Taking banks' fledgling insurance sales efforts to a new level, First Union Corp. and NationsBank Corp. have begun pitching a vast array of low- cost life insurance products via the mail.
In a sharp departure from most banks' direct-mail insurance efforts, the North Carolina giants are offering information and prices on term life insurance policies from as many as 40 carriers. The offerings are being promoted through statement stuffers that instruct customers to call a toll- free number for details.
Until now, most banks have limited their direct-mail insurance campaigns to a single carrier's products designed for a narrow audience.
The programs, though still in the pilot stage, are sure to attract attention. First Union and NationsBank are known as two of the country's most aggressive retail marketers. And banks are grappling for ways to fit insurance into their product lines in the wake of the U.S. Supreme Court's recent ruling that states cannot block insurance sales by banks in small towns.
By hawking term-life policies, NationsBank and First Union say they are targeting a market that historically has been neglected by life insurance agents: Middle America. The cheapest and simplest form of life insurance, term policies do not include an investment component.
Therefore, they are seen as particularly well suited for mail and telephone sales. Term policies have proven costly to distribute through traditional channels, such as agents.
"No one has cracked the code yet on distributing term insurance efficiently and affordably, and still add value to the customer," said David de Gorter, senior vice president, overseeing First Union's insurance group.
"We're trying to serve the mass-middle market," added Christine McLynn, senior program manager at NationsBank Insurance Group. "This is the world the insurance agents aren't going after." Term policies typically appeal to less-affluent customers than more costly permanent and whole life policies do.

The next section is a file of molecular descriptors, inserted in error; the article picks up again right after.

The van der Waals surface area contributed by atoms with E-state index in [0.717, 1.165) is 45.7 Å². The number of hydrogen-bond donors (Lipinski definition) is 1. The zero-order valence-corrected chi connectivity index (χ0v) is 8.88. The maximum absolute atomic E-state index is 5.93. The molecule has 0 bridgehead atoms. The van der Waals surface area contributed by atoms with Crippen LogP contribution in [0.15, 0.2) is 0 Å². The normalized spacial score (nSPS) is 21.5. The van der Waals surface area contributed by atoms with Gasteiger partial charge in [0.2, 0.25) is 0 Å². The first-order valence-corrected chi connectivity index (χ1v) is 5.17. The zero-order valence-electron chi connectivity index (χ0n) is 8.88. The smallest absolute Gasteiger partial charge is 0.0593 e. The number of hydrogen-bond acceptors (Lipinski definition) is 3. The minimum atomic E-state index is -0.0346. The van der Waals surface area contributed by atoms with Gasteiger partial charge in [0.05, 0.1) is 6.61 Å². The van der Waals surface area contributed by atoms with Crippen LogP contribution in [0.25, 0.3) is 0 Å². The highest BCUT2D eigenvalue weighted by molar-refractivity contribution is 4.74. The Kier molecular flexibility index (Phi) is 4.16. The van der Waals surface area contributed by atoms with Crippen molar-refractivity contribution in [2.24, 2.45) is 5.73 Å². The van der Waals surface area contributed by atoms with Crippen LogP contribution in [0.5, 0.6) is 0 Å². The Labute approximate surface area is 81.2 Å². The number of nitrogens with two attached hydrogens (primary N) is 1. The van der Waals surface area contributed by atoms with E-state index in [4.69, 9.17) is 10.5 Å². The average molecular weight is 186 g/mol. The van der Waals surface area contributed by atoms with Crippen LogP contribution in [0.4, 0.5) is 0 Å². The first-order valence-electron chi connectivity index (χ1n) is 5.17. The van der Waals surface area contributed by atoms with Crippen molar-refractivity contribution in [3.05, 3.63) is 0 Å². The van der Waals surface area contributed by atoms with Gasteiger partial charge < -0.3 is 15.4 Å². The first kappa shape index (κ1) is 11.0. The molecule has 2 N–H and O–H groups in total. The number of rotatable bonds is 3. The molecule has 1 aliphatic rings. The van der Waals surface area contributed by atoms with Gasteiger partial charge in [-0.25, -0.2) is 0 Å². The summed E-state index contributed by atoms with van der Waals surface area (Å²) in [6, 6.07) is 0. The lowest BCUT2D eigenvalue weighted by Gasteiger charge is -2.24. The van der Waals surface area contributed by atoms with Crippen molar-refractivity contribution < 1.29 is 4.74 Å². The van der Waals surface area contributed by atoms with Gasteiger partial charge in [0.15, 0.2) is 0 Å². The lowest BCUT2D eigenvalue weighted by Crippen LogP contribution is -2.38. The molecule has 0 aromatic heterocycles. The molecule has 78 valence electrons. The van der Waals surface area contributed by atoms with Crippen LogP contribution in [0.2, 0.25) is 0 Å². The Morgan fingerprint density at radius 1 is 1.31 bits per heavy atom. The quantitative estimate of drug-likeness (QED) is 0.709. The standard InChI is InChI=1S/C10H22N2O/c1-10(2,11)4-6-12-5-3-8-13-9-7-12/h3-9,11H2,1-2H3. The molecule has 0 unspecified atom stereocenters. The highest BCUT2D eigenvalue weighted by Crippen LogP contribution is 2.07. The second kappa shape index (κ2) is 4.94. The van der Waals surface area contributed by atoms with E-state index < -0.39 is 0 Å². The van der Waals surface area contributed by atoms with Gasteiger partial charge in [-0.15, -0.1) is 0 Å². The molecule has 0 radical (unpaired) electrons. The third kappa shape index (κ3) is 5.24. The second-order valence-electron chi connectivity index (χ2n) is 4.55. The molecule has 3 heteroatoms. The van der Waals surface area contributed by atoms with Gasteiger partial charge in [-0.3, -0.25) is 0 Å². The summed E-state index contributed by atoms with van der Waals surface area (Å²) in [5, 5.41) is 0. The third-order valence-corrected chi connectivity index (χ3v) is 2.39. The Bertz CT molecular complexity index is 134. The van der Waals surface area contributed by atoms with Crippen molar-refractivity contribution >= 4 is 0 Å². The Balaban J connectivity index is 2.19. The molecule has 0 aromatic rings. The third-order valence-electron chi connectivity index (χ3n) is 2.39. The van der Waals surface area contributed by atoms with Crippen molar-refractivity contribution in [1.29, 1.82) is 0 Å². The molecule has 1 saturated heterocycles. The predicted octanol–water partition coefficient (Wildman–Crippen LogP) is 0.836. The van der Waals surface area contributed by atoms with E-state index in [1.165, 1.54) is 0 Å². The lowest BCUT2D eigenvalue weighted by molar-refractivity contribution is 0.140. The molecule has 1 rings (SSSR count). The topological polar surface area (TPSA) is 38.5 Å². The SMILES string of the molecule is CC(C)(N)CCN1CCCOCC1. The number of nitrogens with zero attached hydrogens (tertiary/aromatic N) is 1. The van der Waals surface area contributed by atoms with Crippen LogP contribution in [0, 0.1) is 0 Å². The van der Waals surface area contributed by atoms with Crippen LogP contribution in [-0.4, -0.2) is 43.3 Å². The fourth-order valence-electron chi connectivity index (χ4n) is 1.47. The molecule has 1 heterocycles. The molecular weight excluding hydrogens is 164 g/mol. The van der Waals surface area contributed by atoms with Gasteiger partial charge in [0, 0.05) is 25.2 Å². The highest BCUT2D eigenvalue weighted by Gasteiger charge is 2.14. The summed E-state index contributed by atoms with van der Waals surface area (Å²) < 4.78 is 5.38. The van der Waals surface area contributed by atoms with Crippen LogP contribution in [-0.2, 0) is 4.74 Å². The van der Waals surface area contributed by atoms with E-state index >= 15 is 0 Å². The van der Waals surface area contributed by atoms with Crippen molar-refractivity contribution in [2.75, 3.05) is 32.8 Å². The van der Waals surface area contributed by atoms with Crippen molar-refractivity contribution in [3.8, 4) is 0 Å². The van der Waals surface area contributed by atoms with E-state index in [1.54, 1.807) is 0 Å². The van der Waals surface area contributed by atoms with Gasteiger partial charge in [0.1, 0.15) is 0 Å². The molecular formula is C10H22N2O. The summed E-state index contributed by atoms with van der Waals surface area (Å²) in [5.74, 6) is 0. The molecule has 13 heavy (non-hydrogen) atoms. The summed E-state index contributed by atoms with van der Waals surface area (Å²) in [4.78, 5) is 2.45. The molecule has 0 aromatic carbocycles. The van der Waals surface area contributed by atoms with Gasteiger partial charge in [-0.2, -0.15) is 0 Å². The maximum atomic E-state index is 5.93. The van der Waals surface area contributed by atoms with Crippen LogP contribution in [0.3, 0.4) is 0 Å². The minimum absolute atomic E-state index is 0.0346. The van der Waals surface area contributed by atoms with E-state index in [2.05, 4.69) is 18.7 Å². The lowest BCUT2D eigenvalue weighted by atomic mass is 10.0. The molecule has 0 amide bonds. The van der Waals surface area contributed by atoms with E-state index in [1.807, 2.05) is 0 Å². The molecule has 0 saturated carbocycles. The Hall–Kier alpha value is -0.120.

For NationsBank, the term insurance pilot marks the $169.6 billion-asset company's first foray into selling life insurance. Initially, it is sending term policy promotions, which offer products from 40 different carriers, to 250,000 customers in Virginia, Maryland, and Washington.
First Union, the $77.3 billion-asset bank, already dabbles in life insurance sales through a small agency that sells life, property and casualty, and automobile insurance. It would not reveal the extent of its pilot program, which includes 20 carriers.
At both banks, callers to a toll-free number reach agents who take a complete profile of the customer. The agents then match the callers with several appropriate products.
Potentially, the two banks' programs have enormous reach, as First Union and NationsBank do business with a combined total of 20 million households. With that kind of distribution, insurers say, banks are sure to emerge as major sellers of life policies, whether they hawk them through the mail, or agents.
"I don't know which strategy will prevail, but I'm certain the banks will be significant distributors of life insurance, enough that no insurance company can ignore them," said Frank Gencarelli, senior vice president, sales and marketing at First Colony Life Insurance Co.
But some experts say banks selling term policies through the mail will need a monumental response from customers to generate substantial revenue.
"Term insurance is for the masses; there isn't a lot of money in it," said Kenneth Kehrer, president, Kenneth Kehrer Associates, Princeton, N.J.